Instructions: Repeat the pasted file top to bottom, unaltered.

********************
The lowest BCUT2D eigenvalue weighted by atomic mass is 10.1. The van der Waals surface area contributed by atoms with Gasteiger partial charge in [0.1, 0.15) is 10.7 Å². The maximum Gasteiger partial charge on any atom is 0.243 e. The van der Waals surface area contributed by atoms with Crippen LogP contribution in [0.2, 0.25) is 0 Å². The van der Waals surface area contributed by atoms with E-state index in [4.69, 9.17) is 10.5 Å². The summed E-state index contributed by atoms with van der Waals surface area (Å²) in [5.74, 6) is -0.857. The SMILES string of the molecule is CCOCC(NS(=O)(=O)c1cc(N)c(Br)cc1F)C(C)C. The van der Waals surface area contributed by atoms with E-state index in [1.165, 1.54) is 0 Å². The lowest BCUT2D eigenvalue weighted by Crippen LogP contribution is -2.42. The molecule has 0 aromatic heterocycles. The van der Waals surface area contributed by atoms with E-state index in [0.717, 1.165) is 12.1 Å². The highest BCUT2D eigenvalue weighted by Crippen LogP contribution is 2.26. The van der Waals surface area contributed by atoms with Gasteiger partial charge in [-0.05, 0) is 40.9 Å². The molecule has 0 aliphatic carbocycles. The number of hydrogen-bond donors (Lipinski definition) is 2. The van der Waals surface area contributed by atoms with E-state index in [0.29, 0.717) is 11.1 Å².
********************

The lowest BCUT2D eigenvalue weighted by atomic mass is 10.1. The van der Waals surface area contributed by atoms with Gasteiger partial charge in [0.1, 0.15) is 10.7 Å². The maximum Gasteiger partial charge on any atom is 0.243 e. The van der Waals surface area contributed by atoms with Crippen LogP contribution in [0.2, 0.25) is 0 Å². The van der Waals surface area contributed by atoms with E-state index in [4.69, 9.17) is 10.5 Å². The summed E-state index contributed by atoms with van der Waals surface area (Å²) in [5.74, 6) is -0.857. The SMILES string of the molecule is CCOCC(NS(=O)(=O)c1cc(N)c(Br)cc1F)C(C)C. The van der Waals surface area contributed by atoms with E-state index in [1.165, 1.54) is 0 Å². The lowest BCUT2D eigenvalue weighted by Crippen LogP contribution is -2.42. The molecule has 0 aromatic heterocycles. The van der Waals surface area contributed by atoms with E-state index in [0.717, 1.165) is 12.1 Å². The highest BCUT2D eigenvalue weighted by Crippen LogP contribution is 2.26. The van der Waals surface area contributed by atoms with Gasteiger partial charge in [-0.05, 0) is 40.9 Å². The molecule has 0 aliphatic carbocycles. The number of hydrogen-bond donors (Lipinski definition) is 2. The van der Waals surface area contributed by atoms with E-state index in [0.29, 0.717) is 11.1 Å².